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VideoStill missing: Long hair Chihuahua, near 3rd and Hwy. 97, Floresville, she is very missed. If you see her please call Jeri, 409-781-3191.

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The Floresville Independent School District is accepting applications for District Wide Custodian Positions, 2:00 p.m. to 10:30 p.m. shift. Applications may be obtained online at www.fisd.us or contact Sylvia Campa at 830-393-5300 ext. 14002 for appointments. FISD Personnel Office is located at 1200 5th St., Floresville, Texas. 830-393-5300 (Office hours: 8:00-4:00). Applications will be accepted until all positions are filled. An Equal Opportunity Employer.
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Agriculture Today


Some automotive problems easier to solve than expected




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Jeff Deines
On The Road Again
November 9, 2011 | 2,797 views | Post a comment

The other day, a customer brought his small truck in for a noisy lifter he wanted repaired. A lifter is actually part of the valve train. It is between the camshaft and the valve and may use a pushrod, rocker arm, and/or other hardware in order to work as well. The lifter may be mechanical or hydraulic, and sometimes they can be adjusted and sometimes not, depending on how the engine was manufactured.

A worn or weak lifter can cause a loose valve adjustment which would cause an audible “ticking” sound, which would increase and decrease with engine RPM exactly. The truck certainly sounded like it had a bad lifter, so we broke out the engine stethoscope to identify which lifter it was -- as every four-stroke engine that uses lifters has between two and four of them per cylinder -- it can sometimes be difficult to identify which one is loose or faulty.

The stethoscope could not pinpoint the sound in either the engine or the pulleys on the front of the engine. The sound seemed to bounce around and it was odd. Why couldn’t the scope pick up the noise? It had never happened like that before; the stethoscope always intensifies noises, and so this was peculiar.

I noticed that the belt tensioner was rocking back and forth which seemed strange as well, but the noise didn’t seem to follow the tensioner’s movement exactly. The best way to clear up the mystery was to remove the serpentine fan belt, and run the engine for a few seconds without it to see if the sound remained or not.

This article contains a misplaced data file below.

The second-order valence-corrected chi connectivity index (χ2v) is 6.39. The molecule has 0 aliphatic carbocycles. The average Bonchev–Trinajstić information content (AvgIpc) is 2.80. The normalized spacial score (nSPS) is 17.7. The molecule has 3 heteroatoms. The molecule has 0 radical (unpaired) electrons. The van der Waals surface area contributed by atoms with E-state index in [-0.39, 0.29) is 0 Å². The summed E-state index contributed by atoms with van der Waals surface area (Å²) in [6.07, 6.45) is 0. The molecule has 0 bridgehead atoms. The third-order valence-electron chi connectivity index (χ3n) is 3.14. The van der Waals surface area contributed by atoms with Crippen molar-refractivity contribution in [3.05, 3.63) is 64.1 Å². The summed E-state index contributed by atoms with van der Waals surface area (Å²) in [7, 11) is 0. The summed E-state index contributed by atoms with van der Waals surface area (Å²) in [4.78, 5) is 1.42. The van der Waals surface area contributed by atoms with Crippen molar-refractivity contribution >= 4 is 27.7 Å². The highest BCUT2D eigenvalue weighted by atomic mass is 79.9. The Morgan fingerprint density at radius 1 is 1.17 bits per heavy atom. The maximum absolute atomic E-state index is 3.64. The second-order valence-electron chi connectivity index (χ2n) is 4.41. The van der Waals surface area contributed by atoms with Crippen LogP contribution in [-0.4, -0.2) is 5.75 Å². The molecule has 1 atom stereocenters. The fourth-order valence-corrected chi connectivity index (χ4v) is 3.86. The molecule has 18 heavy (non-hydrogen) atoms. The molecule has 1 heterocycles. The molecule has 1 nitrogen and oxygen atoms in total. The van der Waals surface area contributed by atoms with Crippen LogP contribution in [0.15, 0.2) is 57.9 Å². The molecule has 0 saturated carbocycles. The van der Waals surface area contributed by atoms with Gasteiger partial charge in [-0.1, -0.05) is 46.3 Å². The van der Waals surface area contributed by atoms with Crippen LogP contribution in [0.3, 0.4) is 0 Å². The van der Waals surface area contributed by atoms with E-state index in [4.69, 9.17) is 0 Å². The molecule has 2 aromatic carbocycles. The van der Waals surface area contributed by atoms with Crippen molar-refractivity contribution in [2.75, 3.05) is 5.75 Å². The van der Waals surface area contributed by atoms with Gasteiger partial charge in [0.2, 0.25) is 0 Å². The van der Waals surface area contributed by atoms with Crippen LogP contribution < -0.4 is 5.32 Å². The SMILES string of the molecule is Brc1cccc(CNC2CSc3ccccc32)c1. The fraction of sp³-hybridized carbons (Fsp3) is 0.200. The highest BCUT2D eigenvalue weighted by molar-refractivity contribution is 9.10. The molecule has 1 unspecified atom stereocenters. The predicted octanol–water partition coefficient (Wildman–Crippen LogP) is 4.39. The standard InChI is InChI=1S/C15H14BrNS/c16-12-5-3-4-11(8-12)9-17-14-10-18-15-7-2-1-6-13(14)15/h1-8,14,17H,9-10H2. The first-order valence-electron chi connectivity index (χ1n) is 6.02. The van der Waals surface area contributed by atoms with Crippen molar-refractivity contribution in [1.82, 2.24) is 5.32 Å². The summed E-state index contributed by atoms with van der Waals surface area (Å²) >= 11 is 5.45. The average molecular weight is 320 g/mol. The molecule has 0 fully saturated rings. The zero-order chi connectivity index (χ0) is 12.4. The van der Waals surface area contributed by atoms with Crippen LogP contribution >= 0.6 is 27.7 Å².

Once the belt was removed, I spotted a huge chunk missing out of it and knew immediately that the lifters were fine -- it was the belt going through the pulleys that was causing the noise. We cranked the engine without the belt installed to be certain, and, of course, it was as quiet as a church mouse. A new serpentine belt made the little truck sound like a sewing machine once again.

The customer was elated because he had gotten a good deal on the vehicle due to the suspected lifter, which can be considered a major repair on certain models. Having the noise turn out to be just a belt was good news. Removing the belt and running the engine is a great way to test for noise, if the noise persists when the belt is off, it can’t be a problem with accessory pulleys, as none of them are turning. And, of course, if it goes away when the belt is removed, the pulleys and belt become suspect.

Always be careful not to run the engine for very long without the serpentine belt in place. Oftentimes, the water pump and/or the engine cooling fan may not be turning while it is removed. That could cause the engine to overheat rather quickly. The exception would be those vehicles that utilize electric fans and timing belt driven water pumps.
 

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